Isinulat nina: Martin Arzadon, Richelle Asis, Vyella Salao, Jean Tolentino
On March 11, 2022, RA 11650: An Act Instituting a Policy of Inclusion and Services for Learners with Disabilities in Support in Inclusive Education, Establishing Inclusive Learning Resource Centers of Learners with Disabilities in all School Districts, Municipalities and Cities, Providing for Standards, Appropriating Funds Therefor, and For Other Purposes was approved and signed into law.
What is RA 11650 all about? This law states that all public schools nationwide are required to identify learners with special needs and provide these learners with free basic and quality education. It also mandates that all cities and municipalities have at least one Inclusive Learning Resource Center (ILRC). An ILRC is a physical or virtual center that provides teaching and learning support through appropriate, accessible, and gender-sensitive materials.
This is in line with the country's efforts to eliminate barriers that prevent learners from reaching greater heights through accessible and quality education. This applies to all learners, with or without disabilities.
How will full implementation of this law contribute to public education in the Philippines? Learners with disabilities are often overlooked in public education. This results in low academic competence for these learners, making them less able to live full and meaningful lives. The law provides the resources to allow students with disabilities to be provided with individualized learning programs based on their current skills and needs, within the school setting.
Speech-language pathologists, occupational therapists and other professionals are needed to support the efforts of each ILRC. Implementation of the law mandates salaries and other benefits for these therapists.
Filipino SLPs share the responsibility of promoting public awareness regarding the conditions that challenge the ability of learners with special needs to communicate. With the passing of this law, the SLPs can play an important role in implementing the act nationwide, such as taking part in creating course outlines for subjects that aim for inclusion, contributing to materials that are available in the ILRCs, and ensuring the access to information of learners with disabilities through different types of media. The active involvement of SLPs in these programs will hopefully also make way for the practice of school-based SLPs in the Philippines, making it easier for children in school to receive needed support.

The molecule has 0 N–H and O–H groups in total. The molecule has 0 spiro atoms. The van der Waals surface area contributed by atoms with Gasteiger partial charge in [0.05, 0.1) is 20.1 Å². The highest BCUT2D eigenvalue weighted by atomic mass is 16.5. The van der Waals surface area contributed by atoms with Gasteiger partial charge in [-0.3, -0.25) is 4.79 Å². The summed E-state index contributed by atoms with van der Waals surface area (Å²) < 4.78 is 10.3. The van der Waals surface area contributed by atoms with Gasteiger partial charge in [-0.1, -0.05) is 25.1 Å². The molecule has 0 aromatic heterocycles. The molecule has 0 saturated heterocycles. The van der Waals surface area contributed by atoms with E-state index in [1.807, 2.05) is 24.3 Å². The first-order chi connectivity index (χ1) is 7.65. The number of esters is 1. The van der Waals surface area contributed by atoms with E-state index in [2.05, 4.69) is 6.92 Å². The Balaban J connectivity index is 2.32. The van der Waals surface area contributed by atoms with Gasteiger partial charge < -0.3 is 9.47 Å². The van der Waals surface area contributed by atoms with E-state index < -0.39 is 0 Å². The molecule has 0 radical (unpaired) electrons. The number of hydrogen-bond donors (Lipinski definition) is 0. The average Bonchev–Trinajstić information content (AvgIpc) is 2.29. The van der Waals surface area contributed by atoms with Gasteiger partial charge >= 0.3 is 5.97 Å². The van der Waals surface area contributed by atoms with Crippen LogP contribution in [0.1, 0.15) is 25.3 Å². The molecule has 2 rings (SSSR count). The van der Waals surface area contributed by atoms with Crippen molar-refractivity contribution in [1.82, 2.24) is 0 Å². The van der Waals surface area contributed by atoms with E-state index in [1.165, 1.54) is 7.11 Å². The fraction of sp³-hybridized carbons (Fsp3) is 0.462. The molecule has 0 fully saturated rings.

It is true that it may not be easy to achieve full implementation. The Philippine education system in general is in need of resources in order to effectively provide primary and secondary education to Filipino children. This additional effort to respond to children with special needs within the school system is a further demand. Is it worthwhile? The law fosters a more inclusive society, in which disability is not seen as a barrier but a strength. And it makes it possible to provide a holistic learning environment for every Filipino student. The law influences the development of a more inclusive educational system that addresses every child’s right to equitable and quality education, particularly learners with disabilities. It is a milestone in the Philippine education system.